When you sit down to a holiday meal this season — particularly in Maryland — there’s a good chance you’ll be eating at least one dish invented or inspired by the Black diaspora.
Although Black people in America account for 13.6% of the population, their influence on the country’s food landscape is undeniable.
Whether it be macaroni and cheese, fried turkey, collard greens or candied yams, these holiday favorites are directly linked to the culinary greatness of Black Americans, according to food historians and chefs.
“You really can’t talk about holiday foods and American food without African Americans,” said chef David Thomas, who along with his wife Tonya Thomas are owners of H3irloom Food Group. “The origins of food in this country start with our people. Whether it is the ingredients that were imported by the colonizers and us. We have been involved since the beginning. We’re not only the influencer but the originator.”
Black people have changed the way that Americans eat, according to Kara Harris, author of the Maryland food blog “Old Line Plate.” She also authored the 2023 book, “Festive Maryland Recipes.” That book contains recipes for Hoppin’ John, sauerkraut, and stuffed ham.
“It’s so ingrained in the culture,” she said. “It’s a huge part of all the foods.”
One of the major reasons why these food origins and contributions might come as a surprise to many Americans is because Black people have historically been prevented from receiving credit for their creations, according to Thomas.
“Look who wrote early cookbooks,” Thomas said. “We clearly know those recipes came out of Black kitchens. But not only were we owned but our intellectual property was sold. So these cookbooks were made and marketed as the invention of white people.”
Macaroni and cheese
Long considered the centerpiece of soul food sides, this country’s love affair with the cheesy pasta dish originates with James Hemings, who was born in Virginia in 1765 but lived in Baltimore as an adult. He was living in the city and working at a tavern, the Colombian Inn at 237 Baltimore St., when he died at age 36.
Hemings, an enslaved man who was also President Thomas Jefferson’s personal chef, is considered the “founding father of fine food in America” and the country’s first master chef. Hemings was also the first American trained as a French chef. It was in France where he picked up the cooking techniques and recipes that led him to bring back and popularize macaroni and cheese in America.
“Your soul food dinner isn’t complete without mac and cheese on the table,” said Cia Carter, owner of Miss Carter’s Kitchen, Miss Carter’s Place and Kay’s Place. “It’s a dish we love, and we will critique it if it is not made correctly. Our ancestors cooked mac and cheese as a meal stretcher to feed the whole family. But now it’s considered a five-star gourmet dish. We definitely spare no cost when preparing it.”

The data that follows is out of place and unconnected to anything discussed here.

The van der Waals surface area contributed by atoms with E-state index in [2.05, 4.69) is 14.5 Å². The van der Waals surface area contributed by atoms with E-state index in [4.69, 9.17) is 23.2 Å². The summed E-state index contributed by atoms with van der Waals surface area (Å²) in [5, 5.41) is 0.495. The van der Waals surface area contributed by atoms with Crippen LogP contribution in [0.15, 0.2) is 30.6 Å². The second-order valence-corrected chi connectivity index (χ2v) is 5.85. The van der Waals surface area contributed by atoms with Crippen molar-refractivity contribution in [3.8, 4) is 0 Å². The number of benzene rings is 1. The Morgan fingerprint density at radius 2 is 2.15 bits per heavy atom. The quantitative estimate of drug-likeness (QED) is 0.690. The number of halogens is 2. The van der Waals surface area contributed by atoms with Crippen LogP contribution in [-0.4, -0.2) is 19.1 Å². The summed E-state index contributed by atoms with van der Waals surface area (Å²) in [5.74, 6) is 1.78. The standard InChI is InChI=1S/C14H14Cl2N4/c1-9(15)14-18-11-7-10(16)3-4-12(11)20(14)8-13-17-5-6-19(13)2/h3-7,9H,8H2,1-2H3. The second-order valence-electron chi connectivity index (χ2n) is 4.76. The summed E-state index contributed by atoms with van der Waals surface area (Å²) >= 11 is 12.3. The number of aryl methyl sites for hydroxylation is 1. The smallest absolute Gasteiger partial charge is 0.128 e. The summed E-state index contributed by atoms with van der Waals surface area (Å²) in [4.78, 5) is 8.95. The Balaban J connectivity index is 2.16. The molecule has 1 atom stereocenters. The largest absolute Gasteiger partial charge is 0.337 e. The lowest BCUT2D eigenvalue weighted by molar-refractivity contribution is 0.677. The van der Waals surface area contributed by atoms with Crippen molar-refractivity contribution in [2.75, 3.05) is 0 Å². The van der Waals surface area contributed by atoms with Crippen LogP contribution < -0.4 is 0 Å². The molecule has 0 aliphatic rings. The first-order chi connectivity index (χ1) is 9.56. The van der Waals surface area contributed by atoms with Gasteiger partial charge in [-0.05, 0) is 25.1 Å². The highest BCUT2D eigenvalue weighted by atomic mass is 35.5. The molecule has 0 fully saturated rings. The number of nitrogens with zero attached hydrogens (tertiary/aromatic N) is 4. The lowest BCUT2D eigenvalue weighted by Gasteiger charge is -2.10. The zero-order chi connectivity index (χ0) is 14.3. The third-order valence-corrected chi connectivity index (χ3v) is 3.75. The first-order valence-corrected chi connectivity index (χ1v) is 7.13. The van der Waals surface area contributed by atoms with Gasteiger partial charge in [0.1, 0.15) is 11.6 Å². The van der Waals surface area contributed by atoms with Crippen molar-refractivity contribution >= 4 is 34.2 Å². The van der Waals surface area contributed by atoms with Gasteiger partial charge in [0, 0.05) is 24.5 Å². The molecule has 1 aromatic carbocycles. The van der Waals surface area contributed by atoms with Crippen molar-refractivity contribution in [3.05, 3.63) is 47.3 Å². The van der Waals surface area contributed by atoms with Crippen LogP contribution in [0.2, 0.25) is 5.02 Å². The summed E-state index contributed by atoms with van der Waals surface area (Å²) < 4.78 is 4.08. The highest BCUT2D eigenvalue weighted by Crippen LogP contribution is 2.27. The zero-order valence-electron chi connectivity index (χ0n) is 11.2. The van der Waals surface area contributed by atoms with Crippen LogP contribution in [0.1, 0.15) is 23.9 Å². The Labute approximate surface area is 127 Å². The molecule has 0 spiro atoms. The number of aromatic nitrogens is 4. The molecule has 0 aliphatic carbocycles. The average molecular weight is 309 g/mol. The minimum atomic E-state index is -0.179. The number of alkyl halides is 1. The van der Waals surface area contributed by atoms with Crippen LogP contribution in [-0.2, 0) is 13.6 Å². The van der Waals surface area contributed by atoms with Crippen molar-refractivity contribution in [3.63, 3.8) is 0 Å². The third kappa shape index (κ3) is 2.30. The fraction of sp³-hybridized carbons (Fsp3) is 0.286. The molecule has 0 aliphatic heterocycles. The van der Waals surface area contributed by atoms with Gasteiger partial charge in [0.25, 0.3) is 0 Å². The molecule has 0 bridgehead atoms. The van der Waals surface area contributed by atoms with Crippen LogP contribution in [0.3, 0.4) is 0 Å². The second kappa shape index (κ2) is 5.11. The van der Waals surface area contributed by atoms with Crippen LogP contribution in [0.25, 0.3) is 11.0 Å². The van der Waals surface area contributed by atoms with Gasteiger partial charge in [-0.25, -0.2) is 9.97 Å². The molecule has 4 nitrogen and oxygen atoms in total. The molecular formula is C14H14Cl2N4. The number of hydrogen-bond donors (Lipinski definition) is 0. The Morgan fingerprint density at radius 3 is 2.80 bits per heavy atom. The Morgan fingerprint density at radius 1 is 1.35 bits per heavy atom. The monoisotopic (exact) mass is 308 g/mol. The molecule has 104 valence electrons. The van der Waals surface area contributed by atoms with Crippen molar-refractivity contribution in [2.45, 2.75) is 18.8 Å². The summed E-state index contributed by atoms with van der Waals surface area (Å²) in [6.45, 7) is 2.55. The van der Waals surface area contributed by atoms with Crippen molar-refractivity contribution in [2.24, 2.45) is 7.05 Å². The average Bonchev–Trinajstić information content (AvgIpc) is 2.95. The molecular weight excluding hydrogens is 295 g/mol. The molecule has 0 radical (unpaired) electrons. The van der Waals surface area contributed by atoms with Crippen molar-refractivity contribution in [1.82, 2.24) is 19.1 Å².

The tradition of serving a cooked ham stuffed with various greens and spices originated with enslaved Black people on the Catholic plantations of St. Mary’s County, according to Harris.
“It’s such a labor of love to make it,” Harris said. “I’ve made it a few times and it’s so labor-intensive.”
The process of making the dish takes about six hours and requires large cooking tools and significant space to assemble, according to Harris.
“It’s a whole process. You just can’t stick it in the oven,” she said. “It’s also very pricey.”
The labor-intensive nature of the preparation is well worth it, as the finished product has a “unique flavor” that “all comes out together,” according to Harris.
The dish involves procuring a specific corned ham, which is made at the Baltimore-based Manger Packing Corp., deboning the meat and then stuffing it with a mixture of greens and spices. Those greens can be anything from cabbage, turnip greens, mustard greens or kale.
“It’s got the potlikker and the seasonings,” Harris gushed. “It makes it a more complete meal. I think it’s so good.”
Although sauerkraut in America originates with Germans, Black Marylanders have made the dish their own by taking the fermented cabbage and accenting it with pig tails or other smoked meats in addition to a mix of brown sugar, caraway seeds and poultry seasoning. Black Marylanders were first introduced to the dish by those with German heritage, who accounted for one in four Baltimoreans when Abraham Lincoln declared Thanksgiving a national holiday. Many of those Germans employed freed Black domestic workers in addition to owning slaves, which is where the cultural exchange occurred.
The bolder, more complex approach to seasoning foods — which is a hallmark of Black American cuisine, particularly during the times of slavery when enslaved Black people were given the less desirable cuts of meat — was criticized and labeled by white people as vulgar while their versions of foods were lauded and called balanced, according to Black food historians.
In Black American culture, do not make the mistake of calling it stuffing!
Dressing, which usually has a golden brown top layer because it is cooked outside the bird and baked in a pan, is the preferred starchy complement to the turkey, goose, chicken or duck. And basing the starch of the dish off cornbread also takes on additional significance to Black Americans, who have a belief that eating cornbread — particularly around New Year’s Day — brings wealth.